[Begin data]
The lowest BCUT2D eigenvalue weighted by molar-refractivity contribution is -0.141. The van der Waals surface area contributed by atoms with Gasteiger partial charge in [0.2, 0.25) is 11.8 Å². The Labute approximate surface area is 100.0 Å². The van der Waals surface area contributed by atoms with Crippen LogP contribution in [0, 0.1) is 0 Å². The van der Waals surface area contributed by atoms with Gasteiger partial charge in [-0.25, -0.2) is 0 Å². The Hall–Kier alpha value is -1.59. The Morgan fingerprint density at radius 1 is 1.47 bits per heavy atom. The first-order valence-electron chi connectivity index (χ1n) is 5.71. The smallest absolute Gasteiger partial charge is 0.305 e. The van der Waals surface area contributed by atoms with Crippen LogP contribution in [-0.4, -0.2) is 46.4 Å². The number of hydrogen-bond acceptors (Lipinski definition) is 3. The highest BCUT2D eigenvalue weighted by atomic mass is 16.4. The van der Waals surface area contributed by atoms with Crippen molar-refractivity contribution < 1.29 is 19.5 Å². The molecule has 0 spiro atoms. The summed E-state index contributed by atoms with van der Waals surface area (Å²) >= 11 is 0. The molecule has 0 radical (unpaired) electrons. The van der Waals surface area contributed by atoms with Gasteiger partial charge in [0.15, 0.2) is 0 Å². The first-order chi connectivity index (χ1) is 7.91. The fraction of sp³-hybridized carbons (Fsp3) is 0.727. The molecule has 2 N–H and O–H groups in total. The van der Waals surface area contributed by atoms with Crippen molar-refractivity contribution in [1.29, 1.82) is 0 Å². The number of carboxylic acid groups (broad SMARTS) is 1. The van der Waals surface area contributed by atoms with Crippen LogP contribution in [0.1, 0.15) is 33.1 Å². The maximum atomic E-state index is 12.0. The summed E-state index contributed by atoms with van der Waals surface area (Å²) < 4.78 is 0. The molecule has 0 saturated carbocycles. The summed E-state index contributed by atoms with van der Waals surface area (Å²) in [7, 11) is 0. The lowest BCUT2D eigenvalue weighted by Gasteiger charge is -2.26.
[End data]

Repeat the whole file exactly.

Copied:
The lowest BCUT2D eigenvalue weighted by molar-refractivity contribution is -0.141. The van der Waals surface area contributed by atoms with Gasteiger partial charge in [0.2, 0.25) is 11.8 Å². The Labute approximate surface area is 100.0 Å². The van der Waals surface area contributed by atoms with Crippen LogP contribution in [0, 0.1) is 0 Å². The van der Waals surface area contributed by atoms with Gasteiger partial charge in [-0.25, -0.2) is 0 Å². The Hall–Kier alpha value is -1.59. The Morgan fingerprint density at radius 1 is 1.47 bits per heavy atom. The first-order valence-electron chi connectivity index (χ1n) is 5.71. The smallest absolute Gasteiger partial charge is 0.305 e. The van der Waals surface area contributed by atoms with Crippen LogP contribution in [-0.4, -0.2) is 46.4 Å². The number of hydrogen-bond acceptors (Lipinski definition) is 3. The highest BCUT2D eigenvalue weighted by atomic mass is 16.4. The van der Waals surface area contributed by atoms with Crippen molar-refractivity contribution < 1.29 is 19.5 Å². The molecule has 0 spiro atoms. The summed E-state index contributed by atoms with van der Waals surface area (Å²) >= 11 is 0. The molecule has 0 radical (unpaired) electrons. The van der Waals surface area contributed by atoms with Gasteiger partial charge in [0.15, 0.2) is 0 Å². The first-order chi connectivity index (χ1) is 7.91. The fraction of sp³-hybridized carbons (Fsp3) is 0.727. The molecule has 2 N–H and O–H groups in total. The van der Waals surface area contributed by atoms with Crippen molar-refractivity contribution in [1.29, 1.82) is 0 Å². The number of carboxylic acid groups (broad SMARTS) is 1. The van der Waals surface area contributed by atoms with Crippen LogP contribution in [0.1, 0.15) is 33.1 Å². The maximum atomic E-state index is 12.0. The summed E-state index contributed by atoms with van der Waals surface area (Å²) < 4.78 is 0. The molecule has 0 saturated carbocycles. The summed E-state index contributed by atoms with van der Waals surface area (Å²) in [7, 11) is 0. The lowest BCUT2D eigenvalue weighted by Gasteiger charge is -2.26.